Three narrative threads – parents facing with the accidental death of their 17-year-old son, the medical staff of an organ transplant team, and a middle-aged female musician dying of heart failure – are woven together in French director Katell Quillévéré’s medical drama HEAL THE LIVING. This is the third and most polished of her films, her previous works being SUZANNE AND LOVE LIKE POISON. Read on…
In part, HEAL THE LIVING is a medical procedural, like on ER or countless television dramas, but what sets it apart is its fuller emotional portrait of the patients and their families, and its lush cinematic approach to the subject. That cinematic quality is less in the foreground in the surgical scenes, which are handled with taste and a minimum of blood, but comes to the fore in depicted the rich inner lives of the people involved.
Emmanuel Seigner plays Marianne, a woman who gets the phone call every parent dreads, that her teen-aged son Simon (Gabin Verdet) has been in a car crash and is in the hospital near death. Once the teen is declared brain-dead, the doctors move into a new phase. Tahar Rahim plays a sensitive coordinator of organ donations who has the difficult job of talking to Marianne and her estranged husband Vincent (Kool Shen) about organ donation.
Fine acting, stunning photography, and music by Alexandre Desplat support the heart-wrenching emotion at the heart of this skillfully-told medical drama about organ donation. Quillévéré’s drama, which follows the donor and his family, the medical team, and the recipient and her family in turns, is full of emotion – human warmth, pain, compassion, longing and loss – and is both beautifully acted and filmed.
The director treats both families with equal measures of care and compassion, but what reveals where her own heart lies is how she depicts the medical staff. HEAL THE LIVING paints an ideal, perhaps idealized, picture of organ donation. There are caring, sensitive doctors who give the grieving family the space to make their decision, and even carrying out the parents’ final request during the surgery. One can not imagine a more perfect medical experience for both families, and the organ donation coordinator is the very paragon of flawlessly sensitivity to the grieving donor family, even challenging surgeons in the operating room. Actually, all the medical staff are the very picture of what should happen in this scenario, apart from a well-meaning error by a over-tired nurse, a error for which the doctor in charge chides her. One hopes that organ donation is always handled with the degree of sensitivity shown in this film.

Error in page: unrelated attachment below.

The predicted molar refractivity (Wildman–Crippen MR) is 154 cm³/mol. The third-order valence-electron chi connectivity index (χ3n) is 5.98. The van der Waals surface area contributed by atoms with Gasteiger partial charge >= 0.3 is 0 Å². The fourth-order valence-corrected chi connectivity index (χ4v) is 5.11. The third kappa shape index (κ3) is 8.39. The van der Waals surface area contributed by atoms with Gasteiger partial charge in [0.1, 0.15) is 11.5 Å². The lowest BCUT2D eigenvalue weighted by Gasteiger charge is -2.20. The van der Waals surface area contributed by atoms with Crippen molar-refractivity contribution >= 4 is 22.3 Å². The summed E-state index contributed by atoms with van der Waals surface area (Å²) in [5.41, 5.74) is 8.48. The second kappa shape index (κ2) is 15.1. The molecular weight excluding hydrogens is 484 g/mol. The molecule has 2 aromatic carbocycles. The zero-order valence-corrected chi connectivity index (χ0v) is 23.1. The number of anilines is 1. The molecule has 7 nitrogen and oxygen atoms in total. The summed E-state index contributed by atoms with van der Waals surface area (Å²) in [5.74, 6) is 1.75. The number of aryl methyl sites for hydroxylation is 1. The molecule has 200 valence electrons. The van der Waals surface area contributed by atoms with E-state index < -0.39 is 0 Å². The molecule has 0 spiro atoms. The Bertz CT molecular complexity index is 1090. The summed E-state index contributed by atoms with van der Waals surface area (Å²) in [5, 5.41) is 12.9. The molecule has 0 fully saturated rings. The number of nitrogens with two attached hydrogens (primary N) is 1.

The moving, striking photography is one of the most unexpected aspects of this film, and is particularly strong in the first segment. The film opens with handsome 17-year-old Simon climbing out of his girlfriend’s bedroom window, and follows him as he goes on a late-night bicycle tour of his city with friends, and then joins them in early morning surfing. The photography of the waves and water is beautifully shot by Tom Harari, symbolizing life and death, and foreshadowing what is to come. On the way home, the friend who is driving drifts off in a reverie about the ocean, until the devastating car crash jolts him awake.
Simon’s mother gets the call from the hospital, where Simon is in a coma, and contacts her estranged husband. When Simon is declared brain dead, his distraught parents are asked about organ donation. To give us an emotional breather from this heartbreaking situation, the film’s focus then turns to the medical team, who we follow as they go about their work, a segment that includes little touches to humanize them as well. A third theme is added when we switch to the story of the musician, a middle-aged woman whose illness has forced her to stop working but who has emotional support from her two caring college-aged sons, and a lover with whom she re-connects. She is conflicted about her diagnosis and the prospect of going on the waiting list for a heart.
Clearly, the director aims to promote the idea of organ donation, (and the dedication of the film suggests a personal reason) and to reassure and encourage donors, by painting as rosy a picture of the doctors and the process as possible. There are always more people waiting for organs than donor organs available. Whether the process is always as ideal as depicted in this drama is another matter but you have to give the director credit for making a touching, moving and cinematic film from a subject that has been handled with far less style in the past. It would be nice if HEAL THE LIVING stood as much as a guideline for medical personnel, handling the donors’ families with as much compassion and human gentleness as shown in this film.